A law firm recently announced it has filed a securities class action suit against a biotechnology firm, alleging that the company violated the Securities Exchange Act of 1934 and/or the Securities Act of 1933.
The class action suit was filed in the United States District Court for the Northern District of California on behalf of investors who purchased shares in Solazyme, Inc., during the designated class period between Feb. 27, 2014 and Nov. 5, 2014. This includes any purchases traceable to the firm’s two registered public offerings on March 27, 2015. The company specializes in using microalgae to create new, sustainable products. The oils and ingredients produced by Solazyme are used in foods, home goods, personal care items and industrial products.
Solazyme’s Moema facility wrought with issues
The biotechnology company, and some of its officers, directors and underwriters, were, in the complaint, charged with violating federal securities laws. The class action suit alleges that during the class period, as well as in the registration statements and prospectuses for the company’s offerings, Solazyme made materially false and misleading statements and/or failed to disclose important information about the construction progress, development and production capacity of its renewable oils production facility in Moema, Brazil.
In particular, the alleged false and misleading statements apparently failed to document construction delays at the Moema facility caused by lacking access to electricity and steam utility services. These issues, the claim notes, prevented Solazyme’s Brazil facility from scaling its capacity production as previously thought. Because of this, the suit alleges that shares in the biotechnology company traded at artificially inflated prices during the class period.
“The suit alleges the biotechnology company traded at artificially inflated prices.”
Public offerings fail to make note of Moema delays
The allegedly false and misleading statements began in March 2014. Solazyme filed a registration statement for its offerings with the SEC on March 25, and amended it the following day to register $12.75 million more in aggregate maximum principal amount of stock and notes. Then, on March 27, the company filed a prospectus in connection with offering of $149.5 million in convertible notes paying 5% interest with a 2019 scheduled maturation. The same day, the company filed a prospectus for the offering of 5.75 million shares of stock at $11 per share. The aggregate gross proceeds totaled around $63.25 million.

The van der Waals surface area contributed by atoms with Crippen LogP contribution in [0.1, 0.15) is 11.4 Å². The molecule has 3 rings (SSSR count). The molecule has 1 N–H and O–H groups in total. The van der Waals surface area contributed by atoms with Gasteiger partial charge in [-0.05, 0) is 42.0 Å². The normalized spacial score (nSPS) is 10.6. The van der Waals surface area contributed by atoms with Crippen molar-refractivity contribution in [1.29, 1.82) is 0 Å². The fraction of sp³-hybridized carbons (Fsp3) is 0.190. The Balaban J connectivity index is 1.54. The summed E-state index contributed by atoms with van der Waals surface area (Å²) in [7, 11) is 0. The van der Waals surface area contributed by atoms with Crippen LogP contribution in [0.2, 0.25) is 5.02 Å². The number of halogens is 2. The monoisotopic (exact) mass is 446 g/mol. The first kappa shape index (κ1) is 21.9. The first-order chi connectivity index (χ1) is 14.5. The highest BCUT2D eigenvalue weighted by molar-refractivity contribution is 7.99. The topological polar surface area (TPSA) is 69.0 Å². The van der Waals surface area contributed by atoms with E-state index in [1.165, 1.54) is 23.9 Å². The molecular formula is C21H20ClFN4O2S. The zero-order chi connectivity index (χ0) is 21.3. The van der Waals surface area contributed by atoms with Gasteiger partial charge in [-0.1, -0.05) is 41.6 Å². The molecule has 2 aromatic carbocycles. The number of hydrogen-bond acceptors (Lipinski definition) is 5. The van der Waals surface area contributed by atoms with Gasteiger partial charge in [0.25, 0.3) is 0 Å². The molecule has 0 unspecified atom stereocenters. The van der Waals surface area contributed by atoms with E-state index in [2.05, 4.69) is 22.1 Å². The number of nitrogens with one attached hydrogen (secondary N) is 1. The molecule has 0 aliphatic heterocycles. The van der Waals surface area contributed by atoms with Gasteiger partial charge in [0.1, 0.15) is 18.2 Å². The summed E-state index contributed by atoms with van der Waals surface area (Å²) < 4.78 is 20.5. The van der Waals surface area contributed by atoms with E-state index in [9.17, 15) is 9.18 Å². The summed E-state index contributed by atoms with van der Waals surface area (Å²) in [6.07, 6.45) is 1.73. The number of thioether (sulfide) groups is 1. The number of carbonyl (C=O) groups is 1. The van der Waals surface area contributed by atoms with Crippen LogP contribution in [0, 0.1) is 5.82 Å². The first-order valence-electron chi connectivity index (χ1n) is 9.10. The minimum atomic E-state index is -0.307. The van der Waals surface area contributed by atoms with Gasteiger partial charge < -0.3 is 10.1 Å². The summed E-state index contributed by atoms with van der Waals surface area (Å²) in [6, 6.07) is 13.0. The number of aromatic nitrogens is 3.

News of problems in Brazil impact share prices
A couple months later, on May 5, 2014, Solazyme reported operational results for the first quarter of the year. The CEO explained while on a related conference call that the Moema facility was “experiencing intermittent power and steam availability,” despite previously making contrary statements, according to a press release detailing the class action complaint. This led the location to fail to produce its first commercial product.
Further into the year, after the markets closed on Nov. 5, 2014, the biotechnology company acknowledged the significant delays and subsequent issues at the Moema facility. The same day, Solazyme revealed for the first time that it would be shifting focus to producing smaller volumes of higher value products at the Moema location. The company also noted it would begin “prioritizing cash management and product margin over a rapid capacity ramp,” a press release on the filing noted.
On news of the issues at the Moema facility, the price of stock in Solazyme dropped $4.35 per share, or 58 percent, to close at $3.14 per share on Nov. 6. The following day, the market price of the biotechnology firm’s notes fell by $235.00 per note – or 30 percent – to close at $540.00 per note.